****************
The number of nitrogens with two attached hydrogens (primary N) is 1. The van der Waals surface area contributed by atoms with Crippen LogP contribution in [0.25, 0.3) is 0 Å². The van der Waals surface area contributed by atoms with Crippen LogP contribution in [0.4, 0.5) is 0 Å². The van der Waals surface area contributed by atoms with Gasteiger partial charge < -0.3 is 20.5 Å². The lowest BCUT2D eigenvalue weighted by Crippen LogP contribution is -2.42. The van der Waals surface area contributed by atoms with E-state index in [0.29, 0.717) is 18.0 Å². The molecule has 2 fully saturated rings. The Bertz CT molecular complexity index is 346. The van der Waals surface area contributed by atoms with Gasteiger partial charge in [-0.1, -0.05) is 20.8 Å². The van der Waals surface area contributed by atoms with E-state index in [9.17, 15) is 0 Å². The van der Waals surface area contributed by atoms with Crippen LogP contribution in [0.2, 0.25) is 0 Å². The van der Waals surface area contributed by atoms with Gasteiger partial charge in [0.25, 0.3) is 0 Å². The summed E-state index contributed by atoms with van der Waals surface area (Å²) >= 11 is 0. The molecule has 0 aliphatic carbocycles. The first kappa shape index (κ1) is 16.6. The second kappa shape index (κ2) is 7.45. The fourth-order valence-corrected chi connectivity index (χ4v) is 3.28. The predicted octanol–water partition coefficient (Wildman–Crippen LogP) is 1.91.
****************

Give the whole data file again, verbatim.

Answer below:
The number of nitrogens with two attached hydrogens (primary N) is 1. The van der Waals surface area contributed by atoms with Crippen LogP contribution in [0.25, 0.3) is 0 Å². The van der Waals surface area contributed by atoms with Crippen LogP contribution in [0.4, 0.5) is 0 Å². The van der Waals surface area contributed by atoms with Gasteiger partial charge < -0.3 is 20.5 Å². The lowest BCUT2D eigenvalue weighted by Crippen LogP contribution is -2.42. The van der Waals surface area contributed by atoms with E-state index in [0.29, 0.717) is 18.0 Å². The molecule has 2 fully saturated rings. The Bertz CT molecular complexity index is 346. The van der Waals surface area contributed by atoms with Gasteiger partial charge in [-0.1, -0.05) is 20.8 Å². The van der Waals surface area contributed by atoms with E-state index in [9.17, 15) is 0 Å². The van der Waals surface area contributed by atoms with Crippen LogP contribution in [0.2, 0.25) is 0 Å². The van der Waals surface area contributed by atoms with Gasteiger partial charge in [0.25, 0.3) is 0 Å². The summed E-state index contributed by atoms with van der Waals surface area (Å²) >= 11 is 0. The molecule has 0 aliphatic carbocycles. The first kappa shape index (κ1) is 16.6. The second kappa shape index (κ2) is 7.45. The fourth-order valence-corrected chi connectivity index (χ4v) is 3.28. The predicted octanol–water partition coefficient (Wildman–Crippen LogP) is 1.91.